For the latest update we searched the Cochrane Register of Studies (CRS Web), which includes the Cochrane Epilepsy Group Specialized Register and the Cochrane Central Register of Controlled Trials (CENTRAL), on 5 July 2018, MEDLINE (Ovid, 1946 to 5 July 2018), ClinicalTrials.gov (5 July 2018), and the World Health Organization International Clinical Trials Registry Platform (ICTRP, 5 July 2018), and contacted Pfizer Ltd, manufacturer of pregabalin, to identify published, unpublished, and ongoing trials.
We included randomised controlled trials comparing pregabalin with placebo or an alternative antiepileptic drug as an add-on for people of any age with drug-resistant focal epilepsy. Double-blind and single-blind trials were eligible for inclusion. The primary outcome was 50% or greater reduction in seizure frequency; secondary outcomes were seizure freedom, treatment withdrawal for any reason, treatment withdrawal due to adverse effects, and proportion of individuals experiencing adverse effects.
Two review authors independently selected and assessed trials for eligibility and extracted data. Analyses were by intention-to-treat. We presented results as risk ratios (RR) and odds ratios (OR) with 95% confidence intervals (CIs). Two review authors assessed the included studies for risk of bias using the Cochrane 'Risk of bias' tool.
We included nine industry-sponsored randomised controlled trials (3327 participants) in the review. Seven trials compared pregabalin to placebo. For the primary outcome, participants randomised to pregabalin were significantly more likely to attain a 50% or greater reduction in seizure frequency compared to placebo (RR 2.28, 95% CI 1.52 to 3.42, 7 trials, 2193 participants, low-certainty evidence). The odds of response doubled with an increase in dose from 300 mg/day to 600 mg/day (OR 1.99, 95% CI 1.74 to 2.28), indicating a dose-response relationship. Pregabalin was significantly associated with seizure freedom (RR 3.94, 95% CI 1.50 to 10.37, 4 trials, 1125 participants, moderate-certainty evidence). Participants were significantly more likely to withdraw from pregabalin treatment than placebo for any reason (RR 1.35, 95% CI 1.11 to 1.65, 7 trials, 2193 participants, moderate-certainty evidence) and for adverse effects (RR 2.65, 95% CI 1.88 to 3.74, 7 trials, 2193 participants, moderate-certainty evidence).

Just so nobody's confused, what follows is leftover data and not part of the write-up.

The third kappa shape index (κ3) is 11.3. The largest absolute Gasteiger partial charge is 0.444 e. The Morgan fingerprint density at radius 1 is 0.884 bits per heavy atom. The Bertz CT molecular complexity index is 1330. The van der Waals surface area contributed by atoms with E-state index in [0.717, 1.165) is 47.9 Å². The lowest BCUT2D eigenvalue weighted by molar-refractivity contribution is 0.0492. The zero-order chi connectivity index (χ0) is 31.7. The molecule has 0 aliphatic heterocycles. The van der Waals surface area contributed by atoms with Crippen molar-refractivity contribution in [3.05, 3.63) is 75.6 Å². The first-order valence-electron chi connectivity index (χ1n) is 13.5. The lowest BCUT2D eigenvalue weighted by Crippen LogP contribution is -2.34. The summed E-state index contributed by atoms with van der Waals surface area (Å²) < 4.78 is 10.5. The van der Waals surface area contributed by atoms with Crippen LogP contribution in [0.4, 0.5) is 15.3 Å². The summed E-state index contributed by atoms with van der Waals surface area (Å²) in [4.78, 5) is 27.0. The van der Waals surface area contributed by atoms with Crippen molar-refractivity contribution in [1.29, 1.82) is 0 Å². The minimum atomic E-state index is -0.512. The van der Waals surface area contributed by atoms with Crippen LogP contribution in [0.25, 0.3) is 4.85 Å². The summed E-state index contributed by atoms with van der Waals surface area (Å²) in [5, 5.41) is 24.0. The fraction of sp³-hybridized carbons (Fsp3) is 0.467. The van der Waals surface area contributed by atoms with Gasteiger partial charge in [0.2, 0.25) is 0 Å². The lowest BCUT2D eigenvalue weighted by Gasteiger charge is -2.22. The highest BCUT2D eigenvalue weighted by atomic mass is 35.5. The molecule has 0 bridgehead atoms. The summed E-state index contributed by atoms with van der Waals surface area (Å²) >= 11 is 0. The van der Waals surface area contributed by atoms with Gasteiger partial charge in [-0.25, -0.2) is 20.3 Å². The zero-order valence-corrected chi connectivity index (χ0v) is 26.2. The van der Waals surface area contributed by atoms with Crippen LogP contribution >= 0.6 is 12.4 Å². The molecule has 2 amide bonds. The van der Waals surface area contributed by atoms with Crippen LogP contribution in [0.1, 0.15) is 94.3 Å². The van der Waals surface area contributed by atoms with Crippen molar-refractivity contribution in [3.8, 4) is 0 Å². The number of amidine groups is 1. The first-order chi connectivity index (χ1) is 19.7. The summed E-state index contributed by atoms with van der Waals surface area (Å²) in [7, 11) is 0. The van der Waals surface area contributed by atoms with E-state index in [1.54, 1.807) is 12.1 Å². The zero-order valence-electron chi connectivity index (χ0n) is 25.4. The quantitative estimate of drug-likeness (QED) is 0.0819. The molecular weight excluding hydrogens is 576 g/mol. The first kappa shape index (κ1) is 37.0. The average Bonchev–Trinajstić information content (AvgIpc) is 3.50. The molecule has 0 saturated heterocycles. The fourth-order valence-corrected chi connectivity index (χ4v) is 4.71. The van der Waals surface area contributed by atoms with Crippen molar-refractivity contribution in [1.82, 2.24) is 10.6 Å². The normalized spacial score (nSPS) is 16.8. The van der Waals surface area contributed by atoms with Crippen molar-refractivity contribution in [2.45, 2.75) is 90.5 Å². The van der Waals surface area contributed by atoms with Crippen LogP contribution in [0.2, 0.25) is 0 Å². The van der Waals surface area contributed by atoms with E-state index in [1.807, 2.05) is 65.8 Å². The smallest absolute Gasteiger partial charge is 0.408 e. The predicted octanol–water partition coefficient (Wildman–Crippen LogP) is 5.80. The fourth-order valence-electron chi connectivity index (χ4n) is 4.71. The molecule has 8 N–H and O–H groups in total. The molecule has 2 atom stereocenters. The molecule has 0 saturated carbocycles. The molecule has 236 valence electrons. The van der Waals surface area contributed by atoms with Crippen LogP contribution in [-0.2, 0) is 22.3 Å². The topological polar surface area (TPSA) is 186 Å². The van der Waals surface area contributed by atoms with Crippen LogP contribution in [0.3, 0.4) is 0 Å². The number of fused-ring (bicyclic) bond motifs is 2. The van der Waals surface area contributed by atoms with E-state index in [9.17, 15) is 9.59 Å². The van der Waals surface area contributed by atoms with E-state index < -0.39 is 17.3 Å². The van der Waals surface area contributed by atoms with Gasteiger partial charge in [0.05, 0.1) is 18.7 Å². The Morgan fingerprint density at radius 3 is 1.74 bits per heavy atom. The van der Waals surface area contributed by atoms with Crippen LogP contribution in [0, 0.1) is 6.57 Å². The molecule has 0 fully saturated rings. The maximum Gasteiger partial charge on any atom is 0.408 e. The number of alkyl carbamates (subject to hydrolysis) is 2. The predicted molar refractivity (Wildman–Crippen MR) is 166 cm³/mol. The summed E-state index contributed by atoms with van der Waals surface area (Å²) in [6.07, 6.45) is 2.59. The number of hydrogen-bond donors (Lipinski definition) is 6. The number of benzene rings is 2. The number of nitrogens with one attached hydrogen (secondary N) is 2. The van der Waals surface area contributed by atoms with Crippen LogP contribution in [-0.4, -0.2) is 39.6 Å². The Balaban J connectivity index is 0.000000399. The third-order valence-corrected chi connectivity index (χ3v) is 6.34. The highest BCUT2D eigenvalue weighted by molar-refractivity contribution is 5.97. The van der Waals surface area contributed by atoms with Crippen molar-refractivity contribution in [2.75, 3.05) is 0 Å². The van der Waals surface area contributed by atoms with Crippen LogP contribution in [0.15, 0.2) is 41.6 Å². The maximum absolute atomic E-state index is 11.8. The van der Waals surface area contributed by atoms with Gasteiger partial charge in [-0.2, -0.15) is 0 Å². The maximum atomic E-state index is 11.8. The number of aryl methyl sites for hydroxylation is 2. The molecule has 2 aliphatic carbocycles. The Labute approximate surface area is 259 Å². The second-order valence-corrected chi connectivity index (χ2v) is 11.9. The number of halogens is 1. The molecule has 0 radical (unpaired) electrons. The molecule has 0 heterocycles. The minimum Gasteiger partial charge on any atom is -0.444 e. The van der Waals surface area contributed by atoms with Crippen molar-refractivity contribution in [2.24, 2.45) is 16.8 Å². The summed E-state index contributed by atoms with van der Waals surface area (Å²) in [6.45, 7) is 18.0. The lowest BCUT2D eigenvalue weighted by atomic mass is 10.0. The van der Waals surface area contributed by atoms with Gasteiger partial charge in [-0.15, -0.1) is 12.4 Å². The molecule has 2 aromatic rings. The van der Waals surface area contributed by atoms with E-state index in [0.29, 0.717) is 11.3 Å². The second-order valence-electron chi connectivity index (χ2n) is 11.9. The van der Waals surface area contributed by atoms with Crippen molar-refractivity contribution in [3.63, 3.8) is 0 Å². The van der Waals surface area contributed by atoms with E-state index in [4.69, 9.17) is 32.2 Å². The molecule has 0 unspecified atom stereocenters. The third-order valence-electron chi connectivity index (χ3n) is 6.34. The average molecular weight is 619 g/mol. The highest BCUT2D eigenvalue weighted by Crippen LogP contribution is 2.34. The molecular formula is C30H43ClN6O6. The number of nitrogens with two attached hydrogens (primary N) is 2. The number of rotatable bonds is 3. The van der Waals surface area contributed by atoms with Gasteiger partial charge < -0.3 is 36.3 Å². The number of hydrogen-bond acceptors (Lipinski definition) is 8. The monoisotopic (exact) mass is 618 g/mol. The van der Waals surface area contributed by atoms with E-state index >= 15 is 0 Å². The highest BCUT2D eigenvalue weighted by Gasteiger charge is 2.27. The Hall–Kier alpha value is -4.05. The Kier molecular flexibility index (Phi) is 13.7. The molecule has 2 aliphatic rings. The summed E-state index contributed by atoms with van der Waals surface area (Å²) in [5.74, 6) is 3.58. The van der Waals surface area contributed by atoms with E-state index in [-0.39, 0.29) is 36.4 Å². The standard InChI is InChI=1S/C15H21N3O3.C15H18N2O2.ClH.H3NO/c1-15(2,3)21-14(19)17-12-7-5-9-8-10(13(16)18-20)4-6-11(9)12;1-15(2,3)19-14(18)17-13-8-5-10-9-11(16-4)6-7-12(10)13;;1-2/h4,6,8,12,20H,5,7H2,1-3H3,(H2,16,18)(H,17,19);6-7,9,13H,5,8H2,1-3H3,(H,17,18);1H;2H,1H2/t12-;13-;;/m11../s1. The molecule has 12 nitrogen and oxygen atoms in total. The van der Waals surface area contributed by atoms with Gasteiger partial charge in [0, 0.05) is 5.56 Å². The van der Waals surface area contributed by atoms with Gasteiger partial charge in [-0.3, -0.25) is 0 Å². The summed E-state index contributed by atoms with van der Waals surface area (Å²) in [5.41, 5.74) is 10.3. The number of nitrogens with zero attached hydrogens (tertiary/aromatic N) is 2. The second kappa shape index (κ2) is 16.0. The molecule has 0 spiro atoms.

Three trials compared pregabalin to three active-control drugs: lamotrigine, levetiracetam, and gabapentin. Participants allocated to pregabalin were significantly more likely to achieve a 50% or greater reduction in seizure frequency than those allocated to lamotrigine (RR 1.47, 95% CI 1.03 to 2.12, 1 trial, 293 participants) but not those allocated to levetiracetam (RR 0.94, 95% CI 0.80 to 1.11, 1 trial, 509 participants) or gabapentin (RR 0.96, 95% CI 0.82 to 1.12, 1 trial, 484 participants). We found no significant differences between pregabalin and lamotrigine (RR 1.39, 95% CI 0.40 to 4.83) for seizure freedom, however, significantly fewer participants achieved seizure freedom with add-on pregabalin compared to levetiracetam (RR 0.50, 95% CI 0.30 to 0.85). No data were reported for this outcome for pregabalin versus gabapentin. We found no significant differences between pregabalin and lamotrigine (RR 1.07, 95% CI 0.75 to 1.52), levetiracetam (RR 1.03, 95% CI 0.71 to 1.49), or gabapentin (RR 0.78, 95% CI 0.57 to 1.07) for treatment withdrawal due to any reason or due to adverse effects (pregabalin versus lamotrigine: RR 0.89, 95% CI 0.53 to 1.48; versus levetiracetam: RR 1.29, 95% CI 0.66 to 2.54; versus gabapentin: RR 1.07, 95% CI 0.54 to 2.11). Ataxia, dizziness, somnolence, weight gain, and fatigue were significantly associated with pregabalin.
We rated the overall risk of bias in the included studies as low or unclear due to the possibility of publication bias and lack of methodological details provided. We rated the certainty of the evidence as very low to moderate using the GRADE approach.